The Future of Capitalism

I’ve just watched a talk on the Future of Capitalism by Paul Mason. He seems to be onto some things. Especially the role of zero marginal costs through information technology, and the replacement of hierarchies with networks.

He sees a big role for the state in the transformation towards a new economic system. Sure, the state could accelerate the development, if it wanted to. But I’m neither convinced that the government is willing, nor that it is able to help us to move towards a new system. My bet lies on decentralized networks quickly becoming stronger and more influential. This is of course the premise in my Netec science fiction world, but it’s a reasonable representation of what I think would actually work best.

How do you see the future of capitalism? What will come next? And when? And how?

wsj talks about the (hopefully) soon changes in the way we do finance, starting with the Uberization and continuing to talk about networks, be it shareholder networks, consumer networks, etc. all coming into play with the latest of technology, but I would also add, with technological adoption.

That being all great and said, I would like to bring to attention one of Karl Marx’s first argument against capitalism. He argued that the main fault of capitalism was alienation of people. It took a number of years for me to even start to grasp what he was trying to point at, but it goes something the lines of this:
-in an economy, the combined pool of all goods and services being produced, becomes, via some psychological forces, the only possible reality of a purchasable or consumable good for a person planning to consume those goods.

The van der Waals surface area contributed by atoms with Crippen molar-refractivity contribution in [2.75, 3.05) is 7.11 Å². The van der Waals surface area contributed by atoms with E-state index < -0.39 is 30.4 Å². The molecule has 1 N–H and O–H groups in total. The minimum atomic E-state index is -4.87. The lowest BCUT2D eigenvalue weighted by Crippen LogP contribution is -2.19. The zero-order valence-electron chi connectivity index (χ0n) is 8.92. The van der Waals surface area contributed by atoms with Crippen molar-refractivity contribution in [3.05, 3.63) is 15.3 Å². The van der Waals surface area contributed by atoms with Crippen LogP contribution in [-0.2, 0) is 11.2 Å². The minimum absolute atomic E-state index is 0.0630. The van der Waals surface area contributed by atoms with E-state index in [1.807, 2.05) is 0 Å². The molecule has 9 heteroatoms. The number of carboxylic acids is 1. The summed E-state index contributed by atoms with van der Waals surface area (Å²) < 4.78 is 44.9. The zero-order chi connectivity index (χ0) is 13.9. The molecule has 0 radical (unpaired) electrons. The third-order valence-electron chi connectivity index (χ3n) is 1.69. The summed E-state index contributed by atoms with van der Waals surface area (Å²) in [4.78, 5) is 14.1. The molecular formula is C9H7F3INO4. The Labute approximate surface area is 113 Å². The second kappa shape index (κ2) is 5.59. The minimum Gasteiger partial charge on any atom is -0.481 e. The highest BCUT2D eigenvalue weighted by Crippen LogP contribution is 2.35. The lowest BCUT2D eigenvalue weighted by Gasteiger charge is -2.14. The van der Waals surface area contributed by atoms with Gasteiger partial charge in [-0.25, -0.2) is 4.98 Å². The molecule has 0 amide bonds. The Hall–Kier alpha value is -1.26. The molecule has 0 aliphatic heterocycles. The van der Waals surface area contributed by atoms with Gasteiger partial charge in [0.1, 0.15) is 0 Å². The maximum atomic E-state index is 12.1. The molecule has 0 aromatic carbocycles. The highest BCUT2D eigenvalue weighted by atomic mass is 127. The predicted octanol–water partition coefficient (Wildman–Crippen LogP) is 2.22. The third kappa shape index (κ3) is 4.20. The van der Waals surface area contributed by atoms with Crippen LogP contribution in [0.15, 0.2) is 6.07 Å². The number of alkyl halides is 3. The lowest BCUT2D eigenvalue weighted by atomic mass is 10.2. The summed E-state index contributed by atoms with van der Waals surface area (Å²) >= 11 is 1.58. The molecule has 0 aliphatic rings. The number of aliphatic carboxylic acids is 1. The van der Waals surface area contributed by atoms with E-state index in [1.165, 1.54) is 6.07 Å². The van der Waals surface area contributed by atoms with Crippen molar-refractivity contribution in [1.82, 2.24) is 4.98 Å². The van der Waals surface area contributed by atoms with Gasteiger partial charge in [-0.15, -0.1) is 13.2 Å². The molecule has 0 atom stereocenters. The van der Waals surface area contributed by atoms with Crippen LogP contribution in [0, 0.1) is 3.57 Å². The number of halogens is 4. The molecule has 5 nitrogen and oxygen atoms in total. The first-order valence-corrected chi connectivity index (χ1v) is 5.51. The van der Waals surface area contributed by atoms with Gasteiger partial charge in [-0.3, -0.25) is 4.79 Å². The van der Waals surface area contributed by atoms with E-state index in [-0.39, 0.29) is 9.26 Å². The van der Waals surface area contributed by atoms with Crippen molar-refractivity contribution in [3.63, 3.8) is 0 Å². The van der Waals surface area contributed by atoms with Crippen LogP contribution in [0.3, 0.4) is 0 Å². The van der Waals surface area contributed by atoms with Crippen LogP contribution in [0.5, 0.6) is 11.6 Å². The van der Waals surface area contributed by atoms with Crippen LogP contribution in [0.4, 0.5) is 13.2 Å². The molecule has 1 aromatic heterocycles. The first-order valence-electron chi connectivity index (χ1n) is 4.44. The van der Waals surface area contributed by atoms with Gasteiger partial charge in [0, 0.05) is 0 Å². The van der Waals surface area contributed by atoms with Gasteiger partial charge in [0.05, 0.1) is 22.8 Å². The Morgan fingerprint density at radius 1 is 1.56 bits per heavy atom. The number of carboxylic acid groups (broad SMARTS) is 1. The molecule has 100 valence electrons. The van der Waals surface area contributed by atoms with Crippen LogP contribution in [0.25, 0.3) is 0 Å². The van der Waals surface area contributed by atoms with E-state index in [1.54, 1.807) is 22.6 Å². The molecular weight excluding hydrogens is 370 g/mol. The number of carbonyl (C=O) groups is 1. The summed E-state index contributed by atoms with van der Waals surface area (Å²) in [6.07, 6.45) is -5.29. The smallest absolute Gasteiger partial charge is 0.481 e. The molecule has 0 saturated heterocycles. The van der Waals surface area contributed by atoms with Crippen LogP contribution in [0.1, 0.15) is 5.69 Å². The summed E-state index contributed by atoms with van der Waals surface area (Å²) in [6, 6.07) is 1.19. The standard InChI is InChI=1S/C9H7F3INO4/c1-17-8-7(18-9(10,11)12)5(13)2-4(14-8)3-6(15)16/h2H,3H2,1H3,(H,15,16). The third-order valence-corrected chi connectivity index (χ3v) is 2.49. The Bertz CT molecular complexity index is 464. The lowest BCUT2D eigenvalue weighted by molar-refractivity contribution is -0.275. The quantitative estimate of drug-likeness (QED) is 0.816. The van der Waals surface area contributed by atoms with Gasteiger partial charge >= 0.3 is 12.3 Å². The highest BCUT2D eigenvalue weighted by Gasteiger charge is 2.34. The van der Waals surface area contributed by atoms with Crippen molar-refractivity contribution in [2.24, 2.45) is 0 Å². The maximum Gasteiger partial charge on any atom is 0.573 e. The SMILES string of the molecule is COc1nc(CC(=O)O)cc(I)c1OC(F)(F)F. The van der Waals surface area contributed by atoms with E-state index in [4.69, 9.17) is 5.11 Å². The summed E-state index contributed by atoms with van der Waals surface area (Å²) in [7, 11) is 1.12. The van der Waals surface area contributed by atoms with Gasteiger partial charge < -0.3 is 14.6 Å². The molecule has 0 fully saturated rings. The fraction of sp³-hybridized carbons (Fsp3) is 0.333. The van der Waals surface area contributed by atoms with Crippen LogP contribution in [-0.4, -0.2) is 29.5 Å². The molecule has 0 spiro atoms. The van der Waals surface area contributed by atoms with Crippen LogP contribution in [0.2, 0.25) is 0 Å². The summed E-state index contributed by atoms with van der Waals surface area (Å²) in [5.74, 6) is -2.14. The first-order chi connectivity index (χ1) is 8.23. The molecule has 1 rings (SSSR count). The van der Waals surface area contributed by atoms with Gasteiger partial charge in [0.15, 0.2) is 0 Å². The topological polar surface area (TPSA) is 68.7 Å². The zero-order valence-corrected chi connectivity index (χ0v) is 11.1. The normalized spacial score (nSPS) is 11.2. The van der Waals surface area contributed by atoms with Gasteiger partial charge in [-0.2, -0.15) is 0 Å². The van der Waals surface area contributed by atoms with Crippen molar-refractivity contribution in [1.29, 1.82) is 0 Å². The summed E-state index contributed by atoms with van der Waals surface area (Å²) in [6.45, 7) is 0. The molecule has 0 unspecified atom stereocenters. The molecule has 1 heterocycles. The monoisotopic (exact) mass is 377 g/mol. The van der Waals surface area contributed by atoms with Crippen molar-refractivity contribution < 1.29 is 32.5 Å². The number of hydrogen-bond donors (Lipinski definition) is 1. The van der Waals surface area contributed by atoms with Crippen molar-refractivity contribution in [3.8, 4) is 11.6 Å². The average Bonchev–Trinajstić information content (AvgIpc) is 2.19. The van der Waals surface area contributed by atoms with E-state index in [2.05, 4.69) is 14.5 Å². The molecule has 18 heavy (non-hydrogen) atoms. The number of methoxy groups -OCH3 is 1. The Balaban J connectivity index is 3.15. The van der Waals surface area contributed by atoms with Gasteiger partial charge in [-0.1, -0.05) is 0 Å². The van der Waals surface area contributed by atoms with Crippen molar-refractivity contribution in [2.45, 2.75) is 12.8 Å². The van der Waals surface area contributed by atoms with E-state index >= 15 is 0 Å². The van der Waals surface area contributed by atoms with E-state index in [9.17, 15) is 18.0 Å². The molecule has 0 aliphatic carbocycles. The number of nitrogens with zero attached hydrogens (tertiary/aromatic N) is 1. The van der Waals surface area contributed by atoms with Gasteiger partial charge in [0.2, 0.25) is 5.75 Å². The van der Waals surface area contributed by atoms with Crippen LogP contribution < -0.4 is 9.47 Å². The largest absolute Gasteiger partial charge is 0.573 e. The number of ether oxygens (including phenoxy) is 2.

-meaning: people become alienated from the world by saving money to buy things they now exist in a market, even though that good or product should not have existed in the first place because there was no demand for it before it existed.

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Hi vukovinski, and welcome to the Fractal Future Forum! :smiley:

That’s a very interesting article. What astonishes me is that there seems to be so much innovation that doesn’t even connect to the Bitcoin revolution (directly). Surely, it looks like we will be able to create a bottom-up economy that might even cut our current financial institutions out of the loop. Of course, they will try to prevent that at all cost, but they can neither stop progress, nor the market forces that drive some parts of that progress, forever.

As to the alienation argument: I think it’s based on how markets are organized in a modern economy optimized for mass-production. Crowdfunding, and 3d-printing are methods to overcome this kind of alienation. If consumers can support the creation of the products they want to see created directly, alienation is greatly reduced. And when people can produce their own goods by 3d.printing them, if ceases altogether.

A term I have come up a few years ago is that of “interactive markets”, as opposed to the “reactive markets” we see today. In interactive markets, consumers initiate the production cycle by actually demanding a certain good with more or less clear specifications. Companies would then communicate with the consumers in an open co-creation progress to design and produce the desired goods. Of course, this would require consumers to become more proactive about involving themselves into the production process. That may be a big hurdle to adoption, but on the other hand it’s easy to underestimate the Millennials, especially when there’s actually a cool company offering interactive co-creation.

I want to add an interesting article to this thread, because it fits very nicely into the general theme:
The End Of The Capitalist Era, & What Comes Next. The article identifies “what comes next” with the Collaborative Commons. And in general it is pretty much in line with that the book The Zero Marginal Cost Society by futurist Jeremy Rifkin claims: Marginal costs are moving towards zero and people find more creative ways of collaborating and creating value. It’s definitely one of the best books about the economy of the future. The linked article could very well be an executive summary of the book.

There’s a very interesting new economics blog called evonomics. Here are some of the most interesting and insightful recent posts:

It’s really worth subscribing to the newsletter of that blog! :slightly_smiling: